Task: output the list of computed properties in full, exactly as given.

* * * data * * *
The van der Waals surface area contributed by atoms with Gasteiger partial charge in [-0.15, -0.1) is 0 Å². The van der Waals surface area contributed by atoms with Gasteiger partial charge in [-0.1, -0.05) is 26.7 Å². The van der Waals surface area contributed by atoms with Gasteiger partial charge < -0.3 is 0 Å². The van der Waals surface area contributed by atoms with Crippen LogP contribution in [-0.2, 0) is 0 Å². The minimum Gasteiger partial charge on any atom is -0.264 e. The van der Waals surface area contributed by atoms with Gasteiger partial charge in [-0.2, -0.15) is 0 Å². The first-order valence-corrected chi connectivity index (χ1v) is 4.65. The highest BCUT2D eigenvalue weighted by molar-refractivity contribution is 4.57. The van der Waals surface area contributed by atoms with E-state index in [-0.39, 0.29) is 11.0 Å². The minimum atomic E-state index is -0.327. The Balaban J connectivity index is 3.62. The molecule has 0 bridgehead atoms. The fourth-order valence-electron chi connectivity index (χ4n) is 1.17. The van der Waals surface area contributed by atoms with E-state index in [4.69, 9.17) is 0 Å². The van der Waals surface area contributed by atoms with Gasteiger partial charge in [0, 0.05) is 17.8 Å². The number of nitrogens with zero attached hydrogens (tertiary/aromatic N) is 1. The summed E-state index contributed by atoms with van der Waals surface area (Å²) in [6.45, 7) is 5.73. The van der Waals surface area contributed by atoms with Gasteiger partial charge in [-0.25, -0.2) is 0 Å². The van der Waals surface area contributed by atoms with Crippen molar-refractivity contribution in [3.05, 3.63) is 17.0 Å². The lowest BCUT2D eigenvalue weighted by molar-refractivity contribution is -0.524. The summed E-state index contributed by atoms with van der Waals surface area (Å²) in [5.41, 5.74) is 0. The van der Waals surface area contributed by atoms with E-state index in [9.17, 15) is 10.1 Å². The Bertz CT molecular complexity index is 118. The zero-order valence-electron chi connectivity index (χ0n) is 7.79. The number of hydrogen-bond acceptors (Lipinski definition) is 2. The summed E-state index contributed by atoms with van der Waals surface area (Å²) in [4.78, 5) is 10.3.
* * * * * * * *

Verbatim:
The van der Waals surface area contributed by atoms with Gasteiger partial charge in [-0.15, -0.1) is 0 Å². The van der Waals surface area contributed by atoms with Gasteiger partial charge in [-0.1, -0.05) is 26.7 Å². The van der Waals surface area contributed by atoms with Gasteiger partial charge < -0.3 is 0 Å². The van der Waals surface area contributed by atoms with Crippen LogP contribution in [-0.2, 0) is 0 Å². The minimum Gasteiger partial charge on any atom is -0.264 e. The van der Waals surface area contributed by atoms with Gasteiger partial charge in [-0.2, -0.15) is 0 Å². The first-order valence-corrected chi connectivity index (χ1v) is 4.65. The highest BCUT2D eigenvalue weighted by molar-refractivity contribution is 4.57. The van der Waals surface area contributed by atoms with E-state index in [-0.39, 0.29) is 11.0 Å². The minimum atomic E-state index is -0.327. The Balaban J connectivity index is 3.62. The molecule has 0 bridgehead atoms. The fourth-order valence-electron chi connectivity index (χ4n) is 1.17. The van der Waals surface area contributed by atoms with E-state index in [4.69, 9.17) is 0 Å². The van der Waals surface area contributed by atoms with Gasteiger partial charge in [0, 0.05) is 17.8 Å². The number of nitrogens with zero attached hydrogens (tertiary/aromatic N) is 1. The summed E-state index contributed by atoms with van der Waals surface area (Å²) in [6.45, 7) is 5.73. The van der Waals surface area contributed by atoms with Gasteiger partial charge in [-0.25, -0.2) is 0 Å². The van der Waals surface area contributed by atoms with Crippen molar-refractivity contribution in [3.05, 3.63) is 17.0 Å². The lowest BCUT2D eigenvalue weighted by molar-refractivity contribution is -0.524. The summed E-state index contributed by atoms with van der Waals surface area (Å²) in [5.41, 5.74) is 0. The van der Waals surface area contributed by atoms with E-state index in [9.17, 15) is 10.1 Å². The Bertz CT molecular complexity index is 118. The zero-order valence-electron chi connectivity index (χ0n) is 7.79. The number of hydrogen-bond acceptors (Lipinski definition) is 2. The summed E-state index contributed by atoms with van der Waals surface area (Å²) in [4.78, 5) is 10.3.